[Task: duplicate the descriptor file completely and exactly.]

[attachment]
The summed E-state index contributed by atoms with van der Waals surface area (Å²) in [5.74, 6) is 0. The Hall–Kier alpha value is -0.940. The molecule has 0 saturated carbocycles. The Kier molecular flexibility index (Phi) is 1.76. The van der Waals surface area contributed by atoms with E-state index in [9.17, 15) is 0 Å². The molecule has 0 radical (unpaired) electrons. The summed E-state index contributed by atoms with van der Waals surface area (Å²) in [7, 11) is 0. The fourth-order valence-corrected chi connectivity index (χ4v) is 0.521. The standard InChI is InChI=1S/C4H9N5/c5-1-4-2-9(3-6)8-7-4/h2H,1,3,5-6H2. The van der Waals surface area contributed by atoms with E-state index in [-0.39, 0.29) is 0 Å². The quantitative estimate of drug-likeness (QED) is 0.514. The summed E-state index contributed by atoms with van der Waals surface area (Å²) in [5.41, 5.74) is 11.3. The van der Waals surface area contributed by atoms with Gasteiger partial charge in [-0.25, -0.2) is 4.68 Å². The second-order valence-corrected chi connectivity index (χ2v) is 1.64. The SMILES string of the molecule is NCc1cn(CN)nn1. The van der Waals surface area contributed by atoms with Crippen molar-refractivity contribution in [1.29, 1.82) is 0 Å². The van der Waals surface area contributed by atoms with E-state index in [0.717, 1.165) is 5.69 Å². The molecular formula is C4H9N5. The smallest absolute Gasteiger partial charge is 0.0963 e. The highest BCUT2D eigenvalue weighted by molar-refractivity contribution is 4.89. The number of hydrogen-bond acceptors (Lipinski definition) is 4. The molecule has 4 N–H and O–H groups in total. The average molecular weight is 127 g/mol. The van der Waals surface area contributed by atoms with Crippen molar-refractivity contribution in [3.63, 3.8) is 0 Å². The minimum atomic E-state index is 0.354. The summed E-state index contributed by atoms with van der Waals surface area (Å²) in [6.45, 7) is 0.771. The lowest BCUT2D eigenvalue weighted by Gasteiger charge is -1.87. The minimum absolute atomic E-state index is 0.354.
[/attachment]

The summed E-state index contributed by atoms with van der Waals surface area (Å²) in [5.74, 6) is 0. The Hall–Kier alpha value is -0.940. The molecule has 0 saturated carbocycles. The Kier molecular flexibility index (Phi) is 1.76. The van der Waals surface area contributed by atoms with E-state index in [9.17, 15) is 0 Å². The molecule has 0 radical (unpaired) electrons. The summed E-state index contributed by atoms with van der Waals surface area (Å²) in [7, 11) is 0. The fourth-order valence-corrected chi connectivity index (χ4v) is 0.521. The standard InChI is InChI=1S/C4H9N5/c5-1-4-2-9(3-6)8-7-4/h2H,1,3,5-6H2. The van der Waals surface area contributed by atoms with E-state index in [-0.39, 0.29) is 0 Å². The quantitative estimate of drug-likeness (QED) is 0.514. The summed E-state index contributed by atoms with van der Waals surface area (Å²) in [5.41, 5.74) is 11.3. The van der Waals surface area contributed by atoms with Gasteiger partial charge in [-0.25, -0.2) is 4.68 Å². The second-order valence-corrected chi connectivity index (χ2v) is 1.64. The SMILES string of the molecule is NCc1cn(CN)nn1. The van der Waals surface area contributed by atoms with Crippen molar-refractivity contribution in [1.29, 1.82) is 0 Å². The van der Waals surface area contributed by atoms with E-state index in [0.717, 1.165) is 5.69 Å². The molecular formula is C4H9N5. The smallest absolute Gasteiger partial charge is 0.0963 e. The highest BCUT2D eigenvalue weighted by molar-refractivity contribution is 4.89. The number of hydrogen-bond acceptors (Lipinski definition) is 4. The molecule has 4 N–H and O–H groups in total. The average molecular weight is 127 g/mol. The van der Waals surface area contributed by atoms with Crippen molar-refractivity contribution in [3.63, 3.8) is 0 Å². The minimum atomic E-state index is 0.354. The summed E-state index contributed by atoms with van der Waals surface area (Å²) in [6.45, 7) is 0.771. The lowest BCUT2D eigenvalue weighted by Gasteiger charge is -1.87. The minimum absolute atomic E-state index is 0.354.